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RE: Simultaneous vs sequential for modeling parent AND metabolites in pop PK

From: James G Wright <james>
Date: Wed, 10 Dec 2008 12:09:32 -0000

>Nick Holford wrote:

>Non-proportionality (aka non-linearity) of metabolite formation from
>parent is not really an issue. With the right design (i.e. suitable
>doses of parent) then this can be discovered from just giving the

The key assumptions of metabolite models are about how the metabolite is
formed - linearly or nonlinearly, from plasma or during first-pass,
immediately or not. Making sure your assumptions are true is really the
issue for me with any analysis.

>But to really know how much of the parent is eventually
>transformed to the metabolite needs additional information i.e. direct
>administration of the metabolite.

Of course, if fraction formed is the parameter that you need to

Fitting a metabolite PK model is not dependent on assuming 100%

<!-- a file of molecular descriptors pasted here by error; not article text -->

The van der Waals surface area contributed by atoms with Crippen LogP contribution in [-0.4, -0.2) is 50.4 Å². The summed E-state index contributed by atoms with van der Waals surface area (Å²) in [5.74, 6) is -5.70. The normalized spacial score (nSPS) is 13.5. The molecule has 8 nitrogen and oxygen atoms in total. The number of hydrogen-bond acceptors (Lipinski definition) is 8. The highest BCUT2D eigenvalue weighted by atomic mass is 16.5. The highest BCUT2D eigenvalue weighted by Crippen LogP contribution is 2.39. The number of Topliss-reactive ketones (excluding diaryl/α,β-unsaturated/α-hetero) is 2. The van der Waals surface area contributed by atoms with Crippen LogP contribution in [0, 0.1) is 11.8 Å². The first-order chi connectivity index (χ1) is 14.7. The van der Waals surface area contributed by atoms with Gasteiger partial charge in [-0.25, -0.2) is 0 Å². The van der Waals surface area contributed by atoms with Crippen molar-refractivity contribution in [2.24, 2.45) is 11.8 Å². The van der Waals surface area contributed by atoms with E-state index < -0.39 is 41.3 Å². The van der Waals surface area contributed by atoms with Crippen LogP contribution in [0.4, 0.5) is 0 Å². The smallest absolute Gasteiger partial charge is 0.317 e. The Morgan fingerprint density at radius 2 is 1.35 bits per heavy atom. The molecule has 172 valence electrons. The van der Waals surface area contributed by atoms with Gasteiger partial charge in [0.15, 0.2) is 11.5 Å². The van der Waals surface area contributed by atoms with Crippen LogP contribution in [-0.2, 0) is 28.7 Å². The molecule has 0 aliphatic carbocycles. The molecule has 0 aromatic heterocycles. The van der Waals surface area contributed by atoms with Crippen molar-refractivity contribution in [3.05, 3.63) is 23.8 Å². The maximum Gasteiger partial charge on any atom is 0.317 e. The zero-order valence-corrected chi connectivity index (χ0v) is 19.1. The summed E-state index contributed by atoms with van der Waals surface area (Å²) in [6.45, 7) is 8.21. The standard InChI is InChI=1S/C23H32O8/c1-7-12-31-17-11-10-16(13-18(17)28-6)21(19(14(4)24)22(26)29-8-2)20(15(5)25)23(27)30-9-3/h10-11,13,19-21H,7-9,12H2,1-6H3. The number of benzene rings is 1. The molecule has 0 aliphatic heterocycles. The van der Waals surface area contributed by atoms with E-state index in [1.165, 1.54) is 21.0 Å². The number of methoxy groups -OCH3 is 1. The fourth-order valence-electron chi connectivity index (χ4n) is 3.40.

metabolite formation from parent, as you originally stated, unless you
mislabel the parameters as actual CL, instead of CL/F. Not knowing F
doesn't affect the application and predictive utility of the model any
more than not knowing F for the parent after oral administration.

The widespread presentation of "F=1" as an "unverifiable assumption"
causes model end-users to suspect that the assumption could in some
sense be wrong ("Aah, but how do you know F=1?"), leading to the
perception that the metabolite model is misleading and unreliable.

I think it would be helpful if you could explicitly retract your
assertion regarding the assumption "that all drug goes to metabolite".
The "F=1 fallacy" has caused me no end of stress over the years, and
next time I may have to contend with the (almost irrefutable) argument
"but Nick Holford said it was true".

Best regards, James

James G Wright wrote:
> Hi Nick,
> I hope all is well with you - good to see you are keeping the nmusers
> line :-).
> I am not sure I agree with your second paragraph as I have understood